Verdict: The theatre reverberated with the screams of the audience.
Take a ghost and a subject to be possessed, add a fear factor and some gut-wrenching emotions, and voila! You have made a horror movie. The formula is seen across horror flicks such as Insidious, The Conjuring, Annabelle, and possibly every other movie of this genre. And if you have seen The Conjuring, you know what you’re in for in The Conjuring 2. And while this movie promises twice the terror, it’s nothing you haven’t seen before.
The Conjuring 2 once again follows paranormal investigators Ed and Lorraine Warren (Patrick Wilson and Vera Farmiga), who continue their quest for finding and condemning supernatural spirits that oppress people. Far away, in London, the house of a single mother of four kids (Frances O’Connor) seems to be haunted. What’s worse is that the spirit in the house has possessed the youngest daughter Janet (Madison Wolfe). Janet begins to show peculiar behavior, such as sleep walking, teleporting, and self-harming. The haunting soon becomes popular, as television channels begin to film instances of young Janet being possessed. This attracts the attention of the Church, who call for Ed and Lorraine to assess the situation and uncover the secrets that lie in the house. Meanwhile, Lorraine has been having visions of her own. Even as she wants to help Janet, their involvement can place Ed in grave danger.
The story is based on a real-life haunting in Enfield, England from 1977 to 1979 called The Enfield Poltergeist. This revelation attempts to create a dramatic effect in the movie, but fails on account of many added plot twists. In spite of the rage caused by the trailer, The Conjuring 2 does not live up to the expectations of those who have already seen The Conjuring. The ghosts and demons are definitely more terrifying in their sudden appearances, but the continuation of the horror sequences reduces the fear factor by the end of the movie. The direction is wonderfully executed, as can be expected from James Wan. Special effects are blended perfectly to create the element of horror, while the levels of intensity are raised from scene to scene. Vera Farmiga is convincing, and we would have loved to see more of her. But here, Janet is the focus, the possessed, who does not get the sympathy she deserves. As the plot unravels towards the end, the scenes become highly predictable and the film ends in a way any other horror movie would.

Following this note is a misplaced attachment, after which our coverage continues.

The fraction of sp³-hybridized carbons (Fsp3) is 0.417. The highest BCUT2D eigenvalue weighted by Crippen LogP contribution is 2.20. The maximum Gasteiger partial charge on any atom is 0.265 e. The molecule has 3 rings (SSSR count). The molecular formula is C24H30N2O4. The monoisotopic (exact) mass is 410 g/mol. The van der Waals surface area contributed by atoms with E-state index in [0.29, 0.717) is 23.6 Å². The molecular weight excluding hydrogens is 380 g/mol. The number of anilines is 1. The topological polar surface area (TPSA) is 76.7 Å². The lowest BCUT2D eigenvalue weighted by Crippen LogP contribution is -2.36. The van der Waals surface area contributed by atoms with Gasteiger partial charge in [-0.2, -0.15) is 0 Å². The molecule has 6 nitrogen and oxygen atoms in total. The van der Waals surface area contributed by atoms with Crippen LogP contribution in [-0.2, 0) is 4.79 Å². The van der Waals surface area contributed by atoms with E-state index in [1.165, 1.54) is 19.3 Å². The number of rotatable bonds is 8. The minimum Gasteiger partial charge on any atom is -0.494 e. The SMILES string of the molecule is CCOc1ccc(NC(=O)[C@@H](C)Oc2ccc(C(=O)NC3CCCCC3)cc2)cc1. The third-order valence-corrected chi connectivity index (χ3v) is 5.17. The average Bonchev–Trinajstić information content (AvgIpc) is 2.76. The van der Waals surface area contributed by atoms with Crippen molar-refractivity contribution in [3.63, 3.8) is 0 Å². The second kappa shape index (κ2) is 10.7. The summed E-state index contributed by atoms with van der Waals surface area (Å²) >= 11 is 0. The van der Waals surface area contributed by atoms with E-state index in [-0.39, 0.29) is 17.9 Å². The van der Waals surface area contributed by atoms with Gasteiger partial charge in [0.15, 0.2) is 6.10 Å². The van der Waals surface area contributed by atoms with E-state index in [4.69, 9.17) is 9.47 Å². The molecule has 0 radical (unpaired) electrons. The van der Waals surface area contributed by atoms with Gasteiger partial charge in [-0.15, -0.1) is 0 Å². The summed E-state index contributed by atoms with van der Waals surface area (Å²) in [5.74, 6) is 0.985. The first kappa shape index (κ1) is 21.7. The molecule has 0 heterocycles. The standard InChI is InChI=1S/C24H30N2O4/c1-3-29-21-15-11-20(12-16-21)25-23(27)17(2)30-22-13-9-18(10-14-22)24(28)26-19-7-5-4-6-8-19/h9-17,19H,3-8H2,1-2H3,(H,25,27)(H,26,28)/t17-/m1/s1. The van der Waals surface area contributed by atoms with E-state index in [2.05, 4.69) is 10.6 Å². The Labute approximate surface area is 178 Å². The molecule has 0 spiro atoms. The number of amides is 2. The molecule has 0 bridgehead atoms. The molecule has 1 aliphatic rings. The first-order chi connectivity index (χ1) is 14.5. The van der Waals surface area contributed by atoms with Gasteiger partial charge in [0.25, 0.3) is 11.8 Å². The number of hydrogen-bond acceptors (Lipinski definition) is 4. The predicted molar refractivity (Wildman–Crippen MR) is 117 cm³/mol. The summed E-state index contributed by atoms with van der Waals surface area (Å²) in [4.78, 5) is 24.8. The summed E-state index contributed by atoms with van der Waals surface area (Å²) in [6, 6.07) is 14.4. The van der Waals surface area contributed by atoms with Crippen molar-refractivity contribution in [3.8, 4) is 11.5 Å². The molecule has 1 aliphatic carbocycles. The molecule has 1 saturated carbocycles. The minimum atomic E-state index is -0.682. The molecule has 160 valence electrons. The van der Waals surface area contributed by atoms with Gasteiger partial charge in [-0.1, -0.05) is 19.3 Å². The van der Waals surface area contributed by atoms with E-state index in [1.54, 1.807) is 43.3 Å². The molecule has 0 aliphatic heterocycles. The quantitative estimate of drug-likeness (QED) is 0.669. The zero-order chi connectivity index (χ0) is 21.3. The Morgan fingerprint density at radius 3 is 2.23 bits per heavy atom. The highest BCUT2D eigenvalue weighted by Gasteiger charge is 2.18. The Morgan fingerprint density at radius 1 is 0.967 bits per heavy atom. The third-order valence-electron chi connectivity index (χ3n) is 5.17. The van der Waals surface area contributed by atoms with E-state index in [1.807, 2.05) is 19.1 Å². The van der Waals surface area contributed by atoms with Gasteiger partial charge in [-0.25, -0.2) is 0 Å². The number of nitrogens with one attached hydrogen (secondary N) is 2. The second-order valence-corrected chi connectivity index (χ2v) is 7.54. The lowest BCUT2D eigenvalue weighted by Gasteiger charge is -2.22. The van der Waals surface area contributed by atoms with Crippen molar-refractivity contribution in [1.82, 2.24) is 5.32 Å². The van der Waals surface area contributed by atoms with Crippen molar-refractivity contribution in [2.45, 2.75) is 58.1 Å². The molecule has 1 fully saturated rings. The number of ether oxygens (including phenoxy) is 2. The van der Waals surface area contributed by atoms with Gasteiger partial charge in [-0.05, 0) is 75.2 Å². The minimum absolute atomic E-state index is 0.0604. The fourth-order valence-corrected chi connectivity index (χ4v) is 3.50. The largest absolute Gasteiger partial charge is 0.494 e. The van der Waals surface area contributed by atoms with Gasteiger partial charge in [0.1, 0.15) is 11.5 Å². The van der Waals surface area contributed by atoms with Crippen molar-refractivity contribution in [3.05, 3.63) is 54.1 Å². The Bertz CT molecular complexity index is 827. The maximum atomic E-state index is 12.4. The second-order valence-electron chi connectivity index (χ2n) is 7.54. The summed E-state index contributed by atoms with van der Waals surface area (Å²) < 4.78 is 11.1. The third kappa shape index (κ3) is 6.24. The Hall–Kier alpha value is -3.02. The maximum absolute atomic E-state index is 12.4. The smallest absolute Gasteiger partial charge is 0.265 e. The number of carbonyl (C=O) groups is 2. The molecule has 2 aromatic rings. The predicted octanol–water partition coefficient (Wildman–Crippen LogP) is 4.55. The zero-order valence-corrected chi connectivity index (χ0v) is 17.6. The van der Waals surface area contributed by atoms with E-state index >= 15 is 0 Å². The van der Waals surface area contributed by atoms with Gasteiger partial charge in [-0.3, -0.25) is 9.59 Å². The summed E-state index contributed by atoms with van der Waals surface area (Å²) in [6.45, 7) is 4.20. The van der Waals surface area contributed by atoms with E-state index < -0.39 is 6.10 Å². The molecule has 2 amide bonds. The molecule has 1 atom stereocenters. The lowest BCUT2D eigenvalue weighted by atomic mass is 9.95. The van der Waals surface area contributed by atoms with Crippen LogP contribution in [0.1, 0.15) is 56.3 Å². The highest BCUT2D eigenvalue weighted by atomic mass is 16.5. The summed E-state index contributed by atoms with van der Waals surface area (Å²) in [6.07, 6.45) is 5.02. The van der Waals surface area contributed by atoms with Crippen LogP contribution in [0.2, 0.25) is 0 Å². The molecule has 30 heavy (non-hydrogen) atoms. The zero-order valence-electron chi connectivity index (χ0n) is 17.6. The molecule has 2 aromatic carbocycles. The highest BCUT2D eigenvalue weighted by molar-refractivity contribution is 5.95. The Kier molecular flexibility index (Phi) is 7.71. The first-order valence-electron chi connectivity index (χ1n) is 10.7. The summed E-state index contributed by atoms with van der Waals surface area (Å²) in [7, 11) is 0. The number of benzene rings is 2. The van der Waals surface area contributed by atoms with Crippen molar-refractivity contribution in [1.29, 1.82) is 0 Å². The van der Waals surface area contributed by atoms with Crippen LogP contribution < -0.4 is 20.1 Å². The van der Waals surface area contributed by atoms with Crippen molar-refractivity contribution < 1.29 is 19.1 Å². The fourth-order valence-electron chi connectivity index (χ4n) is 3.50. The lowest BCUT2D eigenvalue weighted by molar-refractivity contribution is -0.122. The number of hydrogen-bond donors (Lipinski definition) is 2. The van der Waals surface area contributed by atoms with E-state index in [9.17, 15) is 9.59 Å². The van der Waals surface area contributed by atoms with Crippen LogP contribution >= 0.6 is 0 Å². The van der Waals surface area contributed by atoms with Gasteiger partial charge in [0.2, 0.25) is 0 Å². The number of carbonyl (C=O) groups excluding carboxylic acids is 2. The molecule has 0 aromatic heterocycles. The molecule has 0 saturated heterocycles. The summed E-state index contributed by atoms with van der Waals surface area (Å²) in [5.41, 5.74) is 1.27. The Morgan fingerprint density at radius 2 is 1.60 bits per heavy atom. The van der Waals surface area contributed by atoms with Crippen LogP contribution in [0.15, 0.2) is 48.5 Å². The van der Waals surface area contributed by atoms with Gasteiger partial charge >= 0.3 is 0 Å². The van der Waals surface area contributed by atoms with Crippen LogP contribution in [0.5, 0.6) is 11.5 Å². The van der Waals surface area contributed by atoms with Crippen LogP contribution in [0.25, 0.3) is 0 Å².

Why You Should Watch This Movie:
Do not expect an intelligent story or a breakthrough performance. Simply watch this movie if you enjoy the rush of being scared out of your wits.